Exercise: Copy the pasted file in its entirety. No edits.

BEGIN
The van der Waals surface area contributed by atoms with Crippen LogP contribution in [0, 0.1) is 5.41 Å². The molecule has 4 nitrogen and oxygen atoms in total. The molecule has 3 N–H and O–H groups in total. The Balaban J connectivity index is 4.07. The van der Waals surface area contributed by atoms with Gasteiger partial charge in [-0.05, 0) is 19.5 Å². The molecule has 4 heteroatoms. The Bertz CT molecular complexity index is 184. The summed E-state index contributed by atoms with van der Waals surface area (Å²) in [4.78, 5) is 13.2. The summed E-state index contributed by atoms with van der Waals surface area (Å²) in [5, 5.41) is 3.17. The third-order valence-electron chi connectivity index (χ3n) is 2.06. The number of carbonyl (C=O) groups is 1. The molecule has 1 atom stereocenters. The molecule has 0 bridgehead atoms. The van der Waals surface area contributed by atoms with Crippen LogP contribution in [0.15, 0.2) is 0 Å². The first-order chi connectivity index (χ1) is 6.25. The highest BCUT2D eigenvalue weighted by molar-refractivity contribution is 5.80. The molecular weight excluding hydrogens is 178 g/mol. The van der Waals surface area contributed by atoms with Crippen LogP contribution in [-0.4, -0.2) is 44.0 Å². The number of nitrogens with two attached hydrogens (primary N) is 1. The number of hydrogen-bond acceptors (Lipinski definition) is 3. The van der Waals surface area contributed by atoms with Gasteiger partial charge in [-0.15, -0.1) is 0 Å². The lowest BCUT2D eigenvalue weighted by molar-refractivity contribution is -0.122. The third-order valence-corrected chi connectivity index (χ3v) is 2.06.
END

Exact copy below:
The van der Waals surface area contributed by atoms with Crippen LogP contribution in [0, 0.1) is 5.41 Å². The molecule has 4 nitrogen and oxygen atoms in total. The molecule has 3 N–H and O–H groups in total. The Balaban J connectivity index is 4.07. The van der Waals surface area contributed by atoms with Gasteiger partial charge in [-0.05, 0) is 19.5 Å². The molecule has 4 heteroatoms. The Bertz CT molecular complexity index is 184. The summed E-state index contributed by atoms with van der Waals surface area (Å²) in [4.78, 5) is 13.2. The summed E-state index contributed by atoms with van der Waals surface area (Å²) in [5, 5.41) is 3.17. The third-order valence-electron chi connectivity index (χ3n) is 2.06. The number of carbonyl (C=O) groups is 1. The molecule has 1 atom stereocenters. The molecule has 0 bridgehead atoms. The van der Waals surface area contributed by atoms with Crippen LogP contribution in [0.15, 0.2) is 0 Å². The first-order chi connectivity index (χ1) is 6.25. The highest BCUT2D eigenvalue weighted by molar-refractivity contribution is 5.80. The molecular weight excluding hydrogens is 178 g/mol. The van der Waals surface area contributed by atoms with Crippen LogP contribution in [-0.4, -0.2) is 44.0 Å². The number of nitrogens with two attached hydrogens (primary N) is 1. The number of hydrogen-bond acceptors (Lipinski definition) is 3. The van der Waals surface area contributed by atoms with Gasteiger partial charge in [-0.15, -0.1) is 0 Å². The lowest BCUT2D eigenvalue weighted by molar-refractivity contribution is -0.122. The third-order valence-corrected chi connectivity index (χ3v) is 2.06.